Oh, if you forget a corkscrew for the wine, you can open it with your shoe.  See how here…

I’m enjoying a growler of Salvation…Belgian I think, that Drew and Tyler gave me for Christmas.  It’s the first of several and very good.  I have two movies to watch again…The Town and Fracture….to go with the beer.

Life at the Palace is good.

Thanks for tuning in…



Filed under: prairie musings — Peg Britton @ 12:32 pm




Filed under: prairie musings, Presbyterian Manor — Peg Britton @ 8:44 am


Photo by Ally Britton, Dec. 2013

This is my friend, Ivis Meitler, a long-time Sylvan Grove resident who lives at the Palace.   She’s a very talented musician and plays the piano every noon in the Ivory Keys Cafe.  It is rarity that she repeats a song.  She has hundreds, maybe thousands of them, tucked away in her mind.  They just roll off her fingertips.

Ivis is one of the “stylish dressers” at the Palace.  She has a wardrobe of clothes that is suitable for royalty, which she is.

It’s becoming difficult for her to play sometimes as her vision is failing her, but after she finds middle C on the piano, she’s off to the races.   She’s had to give up some of her lifetime favorites…reading, playing cards and watching TV, but playing the piano is her passion and will be the last thing she gives up, she says.

She goes to the “hard” sittercise exercises at 9 o’clock every morning and I can say with certainty that I am light years away from catching up with her.  She can do the “hand, knee, floor” exercises with lightning speed.  She runs circles around the rest of us.  I once commented on how much better she was than I and she said, “Well, I ought to be.  I’ve been doing it a lot longer.”

Ivis is almost 103 and is sharp as a tack.  She has the quickest wit and the best sense of humor of anyone here.  She is truly an amazing and wonderful woman.  She’s one of my favorite residents, a treasure, and one of the reasons I love living here.

Thanks for tuning in…



Filed under: prairie musings, Presbyterian Manor — Peg Britton @ 1:17 pm

It has taken over a year, but today I’m actually cooking something “substantial” from scratch.  There is nothing like a bowl of hot, spicy chili on a frigid day and nothing quite like  Jesse Manning’s recipe for Habanero Hell Fire Chili.  It’s just the best, I think.

Since I can’t run to the grocery store to pick up supplies, I had to improvise.  I prefer kidney beans to chili beans but only had red beans to soak and cook for my mixture. I was up and sleepless around 3:00 am to get the fire going under them.  I’ve never quite liked the addition of bacon so I leave that out.  I think if the bacon were ground then fried crisp, I’d like the texture better.  But everything else is pretty much the same as Jesse’s.  I still have an assortment of very hot peppers…all hotter than jalapenos, which I consider mild… in my freezer which were among the first to be moved to my new location.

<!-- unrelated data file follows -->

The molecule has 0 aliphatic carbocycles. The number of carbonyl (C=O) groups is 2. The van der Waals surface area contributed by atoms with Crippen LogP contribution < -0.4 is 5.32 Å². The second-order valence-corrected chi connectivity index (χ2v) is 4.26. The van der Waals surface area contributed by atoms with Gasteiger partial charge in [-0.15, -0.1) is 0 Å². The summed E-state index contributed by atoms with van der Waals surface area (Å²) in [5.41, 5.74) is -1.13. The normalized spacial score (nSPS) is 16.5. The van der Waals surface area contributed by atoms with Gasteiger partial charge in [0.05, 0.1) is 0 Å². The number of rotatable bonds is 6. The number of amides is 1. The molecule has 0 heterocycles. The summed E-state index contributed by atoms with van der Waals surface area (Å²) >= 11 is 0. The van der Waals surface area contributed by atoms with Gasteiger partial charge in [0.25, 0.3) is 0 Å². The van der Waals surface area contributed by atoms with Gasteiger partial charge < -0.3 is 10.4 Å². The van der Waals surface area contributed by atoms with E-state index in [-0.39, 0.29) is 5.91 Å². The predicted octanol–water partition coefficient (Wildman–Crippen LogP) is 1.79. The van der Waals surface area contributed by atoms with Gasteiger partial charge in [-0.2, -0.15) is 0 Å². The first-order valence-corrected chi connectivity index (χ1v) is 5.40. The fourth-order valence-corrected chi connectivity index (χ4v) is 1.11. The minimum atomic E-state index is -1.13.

The menu for lunch doesn’t sound very good…Salisbury steak or turkey meat loaf.  I’ve tried both and will opt for bacon and eggs…always available, always good.  I take my own toast and jam…and hot sauce for my V-8.  I carry a grocery store with me which helps to satisfy my taste buds and those of my participating table mates.

Which reminds me.  We have open seating here at the Palace, but it hasn’t always been so.  Some of the old-timers reflect on the days of assigned seating with obvious horror and relief at the change.  But that isn’t so with everyone as there are some rigid souls here whose lives are so structured they want everyone else to be structured too.

Back in those days you were assigned table mates and sat with them everyday,  for two years, or some such unfathomable stretch of time. I’ve heard stories about it and am glad that’s no longer a rule.  Not everyone here is your best buddy and I can’t imagine being stuck for two years with people you just plain don’t care for.  Familiarity doesn’t always soften the edges.

One of the joys of having lunch here (which generally is not related to the food) is the friendliness of those with whom we choose to sit.  Today I sat with Perry, Doris and Margie and had a lot of laughs. Doris sits in the same place every day as she uses a wheelchair. I most frequently sit with her.  Margie likes a seat where she can see everyone and “observe” the inmates and their peculiarities.  We all enjoy her “observations”.  Perry has a great sense of humor and is always a delight to be with.

My neighbors on 2 west tend to sit with one another…as we all get along so well and enjoy the same kind of humor.  We sit at tables for four.  Pete and Dale, who are great friends, are usually somewhere in the group.  Dale, being a creature of habit, sits at the same place at the same table every day.